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Film / Captain Kronos: Vampire Hunter

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A 1972 (released 1974) Hammer Horror film about a captain, named Kronos, who hunts vampires.

With his village plagued by a string of mysterious deaths, which leave the victims withered with age, former military surgeon Doctor Marcus calls on his old army buddy Captain Kronos to investigate. Kronos rides into town on a black horse, accompanied by his hunchbacked assistant Professor Hieronymous Grost, and Carla, a beautiful woman he rescued on the road, and finds himself faced with two problems: First, working out exactly who the vampire is, and second, working out exactly how it can be killed.

In 2017, around 50 years after the film's release, Titan Comics published a four-issue comic book sequel to Captain Kronos written by Dan Abnett and drawn by Tom Mandrake. It deals with Kronos, Grost and Carla now acting as a team of vampire hunters and encountering a dark village in the heart of Romania in a fierce war against a Vampire invasion. But there's more to that village than meets the eye...

Captain Kronos: Trope Hunter:

  • And Then John Was a Zombie: Doctor Marcus.
  • An Arm and a Leg: Kronos finds a man lying face down. He turns him over to check on him — and his right arm stays lying where it was.
  • Aristocrats Are Evil: The Durwards. More or less averted. While Lady Durward is the main villain and her husband likewise causes much of the supernatural bloodshed, she's actually a Karnstein by birth and he's been raised from the dead as a vampire using some form of necromancy, so might not be quite himself. For their own parts Paul and Sara Durward seem to be a rather pleasant pair, going as far as to allow a frightened gypsy girl to stay the night in their home without much in the way of suspicion, interrogation or saucy funny business, though there may be a reason for that.
  • Asshole Victim: The overtly cruel bar thug we see in one scene reappears with his fellow goons in a later scene when Kronos and Grost enter the bar looking for information on the vampire they're hunting, insulting the two men and itching for a fight. Kronos kills him and his fellow goons in a Single-Stroke Battle and finds evidence in the man's clothes that he as paid by the vampire to try to kill Kronos and Grost. After reassuring the bartender and his wife that he's not going to hurt them, neither Kronos, Grost nor the bartender care about the fact that three men had their throats sliced open with a katana and are now lying dead in the middle of the establishment.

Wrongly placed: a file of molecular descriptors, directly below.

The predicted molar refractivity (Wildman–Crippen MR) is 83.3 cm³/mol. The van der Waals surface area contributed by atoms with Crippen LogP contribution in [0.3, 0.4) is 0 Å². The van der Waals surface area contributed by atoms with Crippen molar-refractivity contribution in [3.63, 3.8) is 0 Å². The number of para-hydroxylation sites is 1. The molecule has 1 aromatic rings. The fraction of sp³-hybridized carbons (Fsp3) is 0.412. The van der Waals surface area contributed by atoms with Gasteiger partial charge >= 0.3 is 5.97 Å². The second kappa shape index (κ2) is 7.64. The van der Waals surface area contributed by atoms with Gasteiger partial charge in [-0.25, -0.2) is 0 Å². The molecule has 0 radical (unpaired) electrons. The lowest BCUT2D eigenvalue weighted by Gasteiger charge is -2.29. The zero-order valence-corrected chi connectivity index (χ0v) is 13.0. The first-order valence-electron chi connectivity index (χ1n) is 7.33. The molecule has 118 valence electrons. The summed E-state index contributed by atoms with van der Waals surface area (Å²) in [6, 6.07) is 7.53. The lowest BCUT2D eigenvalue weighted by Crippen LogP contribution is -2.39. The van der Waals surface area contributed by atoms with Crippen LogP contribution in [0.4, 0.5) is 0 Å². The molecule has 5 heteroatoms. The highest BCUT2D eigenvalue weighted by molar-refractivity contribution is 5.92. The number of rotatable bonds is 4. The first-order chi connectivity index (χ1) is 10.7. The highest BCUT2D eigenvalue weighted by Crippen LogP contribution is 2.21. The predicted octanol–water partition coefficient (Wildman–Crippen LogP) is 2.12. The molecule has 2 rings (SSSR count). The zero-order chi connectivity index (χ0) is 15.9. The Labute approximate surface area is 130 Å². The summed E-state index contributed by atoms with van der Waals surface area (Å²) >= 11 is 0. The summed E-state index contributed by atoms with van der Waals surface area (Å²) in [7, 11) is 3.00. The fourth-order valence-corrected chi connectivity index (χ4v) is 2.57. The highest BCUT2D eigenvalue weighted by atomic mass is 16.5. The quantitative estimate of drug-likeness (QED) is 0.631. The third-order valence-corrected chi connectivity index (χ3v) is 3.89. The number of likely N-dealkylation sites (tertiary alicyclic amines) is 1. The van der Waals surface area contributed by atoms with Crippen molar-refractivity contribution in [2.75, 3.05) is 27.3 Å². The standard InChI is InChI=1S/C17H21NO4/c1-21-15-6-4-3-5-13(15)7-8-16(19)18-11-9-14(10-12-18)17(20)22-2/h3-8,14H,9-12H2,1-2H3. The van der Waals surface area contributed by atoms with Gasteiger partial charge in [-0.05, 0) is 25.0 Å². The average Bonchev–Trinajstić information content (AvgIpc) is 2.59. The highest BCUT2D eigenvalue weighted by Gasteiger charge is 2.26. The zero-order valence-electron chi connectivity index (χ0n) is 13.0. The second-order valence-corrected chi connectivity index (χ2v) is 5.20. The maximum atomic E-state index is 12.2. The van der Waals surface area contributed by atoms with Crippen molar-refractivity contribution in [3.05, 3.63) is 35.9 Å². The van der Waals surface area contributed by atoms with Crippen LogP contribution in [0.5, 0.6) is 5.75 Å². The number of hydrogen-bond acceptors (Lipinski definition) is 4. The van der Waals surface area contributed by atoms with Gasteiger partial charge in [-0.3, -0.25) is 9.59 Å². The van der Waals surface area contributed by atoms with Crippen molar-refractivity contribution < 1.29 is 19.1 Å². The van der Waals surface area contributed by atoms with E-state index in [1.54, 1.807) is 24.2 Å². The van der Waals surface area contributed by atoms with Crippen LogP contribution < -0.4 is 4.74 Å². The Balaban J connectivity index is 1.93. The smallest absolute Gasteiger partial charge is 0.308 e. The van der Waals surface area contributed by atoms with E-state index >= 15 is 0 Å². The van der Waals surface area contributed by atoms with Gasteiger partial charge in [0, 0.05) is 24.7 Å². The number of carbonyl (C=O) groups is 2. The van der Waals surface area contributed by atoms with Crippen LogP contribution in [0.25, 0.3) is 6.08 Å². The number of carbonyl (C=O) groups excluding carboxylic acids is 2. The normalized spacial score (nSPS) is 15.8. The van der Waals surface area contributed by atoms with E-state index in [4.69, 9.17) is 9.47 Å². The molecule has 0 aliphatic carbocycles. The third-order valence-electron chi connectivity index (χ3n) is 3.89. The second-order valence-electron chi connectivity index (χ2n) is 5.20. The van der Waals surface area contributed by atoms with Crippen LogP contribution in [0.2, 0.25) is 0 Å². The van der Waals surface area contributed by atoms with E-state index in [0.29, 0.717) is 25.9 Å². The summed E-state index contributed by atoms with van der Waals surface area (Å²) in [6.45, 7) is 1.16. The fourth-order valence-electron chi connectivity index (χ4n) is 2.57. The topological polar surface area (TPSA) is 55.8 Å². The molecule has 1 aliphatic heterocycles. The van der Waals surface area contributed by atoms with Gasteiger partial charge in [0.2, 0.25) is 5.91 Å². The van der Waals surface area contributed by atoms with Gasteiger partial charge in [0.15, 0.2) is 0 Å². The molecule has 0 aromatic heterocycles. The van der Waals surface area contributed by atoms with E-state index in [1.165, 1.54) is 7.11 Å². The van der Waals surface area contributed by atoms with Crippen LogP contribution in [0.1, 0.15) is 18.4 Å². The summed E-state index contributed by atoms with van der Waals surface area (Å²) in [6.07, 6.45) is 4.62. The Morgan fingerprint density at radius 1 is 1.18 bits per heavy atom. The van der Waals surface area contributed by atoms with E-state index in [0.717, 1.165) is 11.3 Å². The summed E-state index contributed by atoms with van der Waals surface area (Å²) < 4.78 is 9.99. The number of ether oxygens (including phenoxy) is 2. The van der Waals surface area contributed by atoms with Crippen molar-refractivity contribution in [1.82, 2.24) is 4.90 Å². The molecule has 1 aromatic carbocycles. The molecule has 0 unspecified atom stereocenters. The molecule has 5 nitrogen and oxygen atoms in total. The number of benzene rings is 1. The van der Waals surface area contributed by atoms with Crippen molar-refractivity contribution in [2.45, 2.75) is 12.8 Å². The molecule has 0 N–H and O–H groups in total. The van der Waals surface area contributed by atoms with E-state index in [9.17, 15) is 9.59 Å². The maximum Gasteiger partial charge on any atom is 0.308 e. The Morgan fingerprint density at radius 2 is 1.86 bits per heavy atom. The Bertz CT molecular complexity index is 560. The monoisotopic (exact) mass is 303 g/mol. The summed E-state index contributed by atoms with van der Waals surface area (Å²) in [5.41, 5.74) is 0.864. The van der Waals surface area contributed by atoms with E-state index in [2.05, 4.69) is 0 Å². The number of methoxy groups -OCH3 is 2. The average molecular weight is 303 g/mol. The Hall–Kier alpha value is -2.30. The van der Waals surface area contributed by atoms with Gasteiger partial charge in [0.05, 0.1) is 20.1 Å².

• The Bait: Carla is sent in to draw the vampires out.
  • Barehanded Blade Block: Kronos learns why this is a bad idea.
  • Bifauxnen: Sara, who keeps her hair short and frequently wears men's clothing.
  • Big Bad: Lady Durwood, who resurrected her husband as a vampire.
  • Blood from the Mouth: Evidence not only that a person is dead, but that they've been killed by a vampire.
  • But Now I Must Go: Kronos at the end, continuing on his journey.
  • Cigar Chomper: Kronos smokes several cigars (pretty thin and quite dandy for the age the film takes place in) throughout the film.
  • Crapsack World: Medieval England (hardly, the clothing and weaponry on display would place it in the early to mid 1800s, somewhere following the Napoleonic Wars) is stuck right in The Dung Ages. A plague just happened, there's a civil war so horrific that soldiers regularly desert regardless of if they won or lost, and the religious fervor is so great that you can be put on the stocks for dancing on a Sunday. Meanwhile, vampires stalk the countryside, and there are enough species with different weaknesses that you'll most likely not figure out how to kill it until it's far too late.
  • Dual Wielding: Kronos vs. six angry villagers. Sabre in his right hand, katana in his left.
  • Establishing Character Moment: The leading bar thug. Humiliating a tavern wench, then threatening to kill a man who fails to laugh at her misery.
  • Felony Misdemeanor: We meet Carla in the pillory, for the crime of dancing on a Sunday.
  • Forging Scene: The Professor transforms an iron crucifix into a cruciform sword, with which Kronos can kill the vampire.
  • Freudian Excuse: When Carla wonders why Kronos is so rough in bed (at the time, he's left her with a bleeding lip, although she doesn't seem very upset). He gives a excuse about his family becoming vampires, and kissing therefore having ugly implications for him.
  • Heterosexual Life-Partners: Kronos and Grost, who have been on the road for some time and support each other through thick and thin.